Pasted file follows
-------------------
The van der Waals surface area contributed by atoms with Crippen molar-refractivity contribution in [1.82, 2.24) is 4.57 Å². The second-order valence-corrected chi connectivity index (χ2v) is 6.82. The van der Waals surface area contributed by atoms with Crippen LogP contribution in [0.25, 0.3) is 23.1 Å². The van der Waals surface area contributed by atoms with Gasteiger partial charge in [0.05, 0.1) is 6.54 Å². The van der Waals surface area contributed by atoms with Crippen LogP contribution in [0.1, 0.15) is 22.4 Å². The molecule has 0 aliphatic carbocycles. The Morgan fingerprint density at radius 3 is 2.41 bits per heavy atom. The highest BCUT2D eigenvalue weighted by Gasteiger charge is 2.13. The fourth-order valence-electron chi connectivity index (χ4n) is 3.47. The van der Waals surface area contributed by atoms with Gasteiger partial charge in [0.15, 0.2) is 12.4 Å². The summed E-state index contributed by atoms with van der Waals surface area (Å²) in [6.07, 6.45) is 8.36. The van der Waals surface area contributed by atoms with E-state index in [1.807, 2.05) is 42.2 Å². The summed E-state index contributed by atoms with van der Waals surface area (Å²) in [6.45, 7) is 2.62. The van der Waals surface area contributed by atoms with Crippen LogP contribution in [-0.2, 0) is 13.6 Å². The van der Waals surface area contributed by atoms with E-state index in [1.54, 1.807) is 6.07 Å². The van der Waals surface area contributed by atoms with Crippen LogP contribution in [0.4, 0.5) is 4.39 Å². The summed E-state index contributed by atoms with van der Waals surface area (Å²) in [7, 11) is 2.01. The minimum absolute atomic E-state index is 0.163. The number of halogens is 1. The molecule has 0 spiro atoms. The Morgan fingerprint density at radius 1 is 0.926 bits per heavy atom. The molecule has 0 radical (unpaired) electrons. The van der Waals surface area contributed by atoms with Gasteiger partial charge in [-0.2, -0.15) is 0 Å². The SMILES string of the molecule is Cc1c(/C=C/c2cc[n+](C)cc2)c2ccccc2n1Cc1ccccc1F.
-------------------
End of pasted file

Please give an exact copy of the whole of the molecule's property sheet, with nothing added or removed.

The van der Waals surface area contributed by atoms with Crippen molar-refractivity contribution in [1.82, 2.24) is 4.57 Å². The second-order valence-corrected chi connectivity index (χ2v) is 6.82. The van der Waals surface area contributed by atoms with Crippen LogP contribution in [0.25, 0.3) is 23.1 Å². The van der Waals surface area contributed by atoms with Gasteiger partial charge in [0.05, 0.1) is 6.54 Å². The van der Waals surface area contributed by atoms with Crippen LogP contribution in [0.1, 0.15) is 22.4 Å². The molecule has 0 aliphatic carbocycles. The Morgan fingerprint density at radius 3 is 2.41 bits per heavy atom. The highest BCUT2D eigenvalue weighted by Gasteiger charge is 2.13. The fourth-order valence-electron chi connectivity index (χ4n) is 3.47. The van der Waals surface area contributed by atoms with Gasteiger partial charge in [0.15, 0.2) is 12.4 Å². The summed E-state index contributed by atoms with van der Waals surface area (Å²) in [6.07, 6.45) is 8.36. The van der Waals surface area contributed by atoms with E-state index in [1.807, 2.05) is 42.2 Å². The summed E-state index contributed by atoms with van der Waals surface area (Å²) in [6.45, 7) is 2.62. The van der Waals surface area contributed by atoms with Crippen LogP contribution in [-0.2, 0) is 13.6 Å². The van der Waals surface area contributed by atoms with E-state index in [1.54, 1.807) is 6.07 Å². The van der Waals surface area contributed by atoms with Crippen LogP contribution in [0.4, 0.5) is 4.39 Å². The summed E-state index contributed by atoms with van der Waals surface area (Å²) in [7, 11) is 2.01. The minimum absolute atomic E-state index is 0.163. The number of halogens is 1. The molecule has 0 spiro atoms. The Morgan fingerprint density at radius 1 is 0.926 bits per heavy atom. The molecule has 0 radical (unpaired) electrons. The van der Waals surface area contributed by atoms with Gasteiger partial charge in [-0.2, -0.15) is 0 Å². The SMILES string of the molecule is Cc1c(/C=C/c2cc[n+](C)cc2)c2ccccc2n1Cc1ccccc1F.